Luke’s gospel both begins and ends in the temple. The story opens with Zechariah’s service in the temple and ends with the disciples returning to the temple “blessing God” following Jesus’ ascension. Luke 1:5-25; Luke 24:50-53. When Jesus goes MIA during a family pilgrimage to Jerusalem, he is found in the temple “about his Father’s business.” Luke 2:41-51. It may be that in drawing the implied parallel between the sanctuary at Shiloh (destroyed by the Philistines) and the temple in Jerusalem, Luke is foreshadowing the temple’s destruction by the Romans in 70 C.E. I must add that I have not found any commentary to support me on this. I may well be reading too much into the text. Nonetheless, I cannot help but believe that Luke has some literary/theological purpose in mind with all of his temple episodes.
Significantly, the main actors in this temple drama are not the priests responsible for performing the rites that allegedly drew the family to the temple in the first place. It is the prophetic voice of old Simeon that articulates Jesus’ calling. Vss. 25-35. Through revelation of some kind, Simeon has learned that he will see the Lord’s messiah before his dying day. Vs. 26. The Holy Spirit leads Simeon to the temple where his prophetic vision is fulfilled. Now he can die in peace.
Simeon’s song of blessing anchors Jesus’ mission in Israel’s longing for salvation and her hope for a renewed existence. He was, after all, “looking for the consolation of Israel” and found it in Jesus. Vs. 25. Yet Simeon’s words to the effect that God’s salvation has been prepared “in the presence of all peoples” and that the messiah is to be “a light for revelation to the gentiles” foreshadow the movement of the church in the Book of Acts beyond the scope of Israel. Vs. 31. The cross is also foreshadowed by Simeon’s warning to Mary that “a sword shall pierce through your heart also.” Vs. 35.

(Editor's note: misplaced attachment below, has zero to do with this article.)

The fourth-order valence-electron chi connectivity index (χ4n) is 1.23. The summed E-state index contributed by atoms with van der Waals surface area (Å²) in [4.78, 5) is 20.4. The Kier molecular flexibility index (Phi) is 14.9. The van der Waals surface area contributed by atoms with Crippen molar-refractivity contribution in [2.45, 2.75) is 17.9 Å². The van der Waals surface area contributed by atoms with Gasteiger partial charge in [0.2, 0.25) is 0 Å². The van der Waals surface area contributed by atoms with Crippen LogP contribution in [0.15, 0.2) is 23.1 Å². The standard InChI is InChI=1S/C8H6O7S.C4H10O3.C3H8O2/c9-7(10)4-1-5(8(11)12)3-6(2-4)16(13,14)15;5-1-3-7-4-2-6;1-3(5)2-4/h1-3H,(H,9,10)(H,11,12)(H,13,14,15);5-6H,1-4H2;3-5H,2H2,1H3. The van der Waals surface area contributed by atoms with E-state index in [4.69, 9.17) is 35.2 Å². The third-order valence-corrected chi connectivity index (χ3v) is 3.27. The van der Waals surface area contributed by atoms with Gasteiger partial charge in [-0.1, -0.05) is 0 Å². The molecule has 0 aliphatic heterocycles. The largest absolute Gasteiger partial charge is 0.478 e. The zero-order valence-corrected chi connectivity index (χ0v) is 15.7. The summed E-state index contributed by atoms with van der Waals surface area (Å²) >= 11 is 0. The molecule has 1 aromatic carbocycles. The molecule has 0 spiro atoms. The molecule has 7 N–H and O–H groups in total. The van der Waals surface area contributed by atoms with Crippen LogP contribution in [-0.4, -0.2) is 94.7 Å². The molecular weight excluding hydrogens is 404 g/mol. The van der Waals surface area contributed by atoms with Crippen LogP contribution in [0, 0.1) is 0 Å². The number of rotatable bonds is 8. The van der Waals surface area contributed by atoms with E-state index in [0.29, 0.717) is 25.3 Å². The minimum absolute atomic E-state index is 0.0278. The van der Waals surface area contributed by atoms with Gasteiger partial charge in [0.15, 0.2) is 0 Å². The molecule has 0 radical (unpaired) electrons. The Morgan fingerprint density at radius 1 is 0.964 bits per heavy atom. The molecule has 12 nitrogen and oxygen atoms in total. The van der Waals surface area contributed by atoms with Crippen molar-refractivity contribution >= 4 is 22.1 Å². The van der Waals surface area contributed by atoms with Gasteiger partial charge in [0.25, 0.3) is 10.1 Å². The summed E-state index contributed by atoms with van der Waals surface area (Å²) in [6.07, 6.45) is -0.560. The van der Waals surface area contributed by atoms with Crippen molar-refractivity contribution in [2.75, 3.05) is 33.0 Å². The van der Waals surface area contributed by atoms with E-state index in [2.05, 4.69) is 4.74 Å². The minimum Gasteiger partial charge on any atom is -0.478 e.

The other main actor in this drama is Anna, daughter of Phanuel of the tribe of Asher. “Anna” is the Greek equivalent of “Hannah,” the mother of Samuel. It appears that from the death of her husband early in their marriage, Anna has been living a life of devotion to prayer and religious observance. The suggestion that she might have belonged to a religious community of widows providing service to the temple is interesting, but lacking in evidential support of any kind. Like Simeon, she was looking for “the redemption of Jerusalem.” Vs. 38. Whereas Simeon appears to have been speaking principally to Mary, Anna speaks of the child Jesus to all who, like her, anticipate the salvation of Israel.